Cobalt bomb

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A cobalt bomb is a theoretical type of "salted bomb": a nuclear weapon intended to contaminate an area by radioactive material, with relatively little blast.

Originally proposed by physicist Leó Szilárd, who suggested that it would be capable of destroying all life on Earth, the weapon's tamper would be of ordinary cobalt metal, which the explosion then would transmute to the radioactive isotope cobalt-60 (60Co), which would produce deadly nuclear fallout.

Contents

Mechanism

The cobalt tamper would be transmuted into the isotope 60Co upon initiation and bombardment by neutron radiation. 60Co decays into an excited 60Ni by beta decay. The excited 60Ni then transitions to a ground state 60Ni, releasing gamma radiation.

Other isotopes could also be used for salted bombs, including gold-197, tantalum-181, and zinc-64.[1]

Weapon of global destruction

The fallout would have a half-life of 5.27 years and would be intensely radioactive, a combination which caused Szilárd to suggest that such bombs could wipe out all life on the planet. Others argue that the mass needed would still be unreasonably large: 1 gram of 60Co per square kilometer of Earth's surface is 510 tonnes, and fallout does not reach all areas in equal amounts.[2] While the sheer size and cost of such a weapon makes it unlikely to be built, it is technically possible because there is no maximum size limit for a thermonuclear bomb.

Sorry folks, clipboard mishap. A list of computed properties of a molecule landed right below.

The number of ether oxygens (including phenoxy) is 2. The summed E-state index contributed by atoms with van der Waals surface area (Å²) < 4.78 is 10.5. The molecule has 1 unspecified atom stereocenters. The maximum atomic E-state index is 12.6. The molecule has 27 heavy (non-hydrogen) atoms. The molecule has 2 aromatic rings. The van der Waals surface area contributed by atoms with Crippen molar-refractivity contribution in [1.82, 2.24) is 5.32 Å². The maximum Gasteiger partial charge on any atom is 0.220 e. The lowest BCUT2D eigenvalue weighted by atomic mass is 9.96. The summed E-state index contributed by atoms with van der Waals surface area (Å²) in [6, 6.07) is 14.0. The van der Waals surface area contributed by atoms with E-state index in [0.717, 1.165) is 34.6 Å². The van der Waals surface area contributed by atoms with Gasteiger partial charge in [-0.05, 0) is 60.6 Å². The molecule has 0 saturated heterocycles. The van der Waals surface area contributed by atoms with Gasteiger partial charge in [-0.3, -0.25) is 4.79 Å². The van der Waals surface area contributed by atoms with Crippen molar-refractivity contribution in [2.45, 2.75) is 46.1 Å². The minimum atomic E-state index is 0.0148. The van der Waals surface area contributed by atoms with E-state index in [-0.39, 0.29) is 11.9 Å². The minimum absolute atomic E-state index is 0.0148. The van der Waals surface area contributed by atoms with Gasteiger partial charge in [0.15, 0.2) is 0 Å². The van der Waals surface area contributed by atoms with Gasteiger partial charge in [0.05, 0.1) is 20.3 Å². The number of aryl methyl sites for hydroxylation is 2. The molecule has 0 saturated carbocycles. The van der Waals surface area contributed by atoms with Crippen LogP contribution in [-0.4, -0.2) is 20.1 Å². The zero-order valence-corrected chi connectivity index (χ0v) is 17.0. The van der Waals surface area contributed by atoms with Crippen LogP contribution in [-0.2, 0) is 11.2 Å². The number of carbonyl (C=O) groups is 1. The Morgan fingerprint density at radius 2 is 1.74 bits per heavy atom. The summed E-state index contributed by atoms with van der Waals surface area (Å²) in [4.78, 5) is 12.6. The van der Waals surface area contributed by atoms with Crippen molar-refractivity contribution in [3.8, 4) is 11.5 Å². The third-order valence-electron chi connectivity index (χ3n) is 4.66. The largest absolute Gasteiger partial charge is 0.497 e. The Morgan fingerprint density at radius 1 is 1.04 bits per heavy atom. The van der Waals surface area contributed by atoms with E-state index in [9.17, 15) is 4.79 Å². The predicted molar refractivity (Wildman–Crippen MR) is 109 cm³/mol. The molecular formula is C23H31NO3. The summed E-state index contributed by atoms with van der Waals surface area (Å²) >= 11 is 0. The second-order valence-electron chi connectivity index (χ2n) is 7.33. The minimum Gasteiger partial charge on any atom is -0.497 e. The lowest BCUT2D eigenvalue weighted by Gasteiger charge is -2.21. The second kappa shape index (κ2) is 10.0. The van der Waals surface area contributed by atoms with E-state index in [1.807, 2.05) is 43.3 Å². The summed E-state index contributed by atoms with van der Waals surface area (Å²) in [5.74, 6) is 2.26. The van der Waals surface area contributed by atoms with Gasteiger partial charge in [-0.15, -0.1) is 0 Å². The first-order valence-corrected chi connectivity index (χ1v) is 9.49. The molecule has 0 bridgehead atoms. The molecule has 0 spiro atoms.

However, the effects of nuclear weapons, including blast, physical damage and fallout, do not scale up linearly with weapon size or yield; the magnitude of these effects increases more gradually than the energy released by the nuclear detonation. Stratospheric scientist and Australian peace activist Brian Martin has published analyses demonstrating this crucial weakness in the idea that the planetary nuclear arsenal is several times as large as that required to destroy all life on Earth; this analysis would have implications for the real versus the assumed lethality of the cobalt bomb to all life on Earth.[3]

Notes

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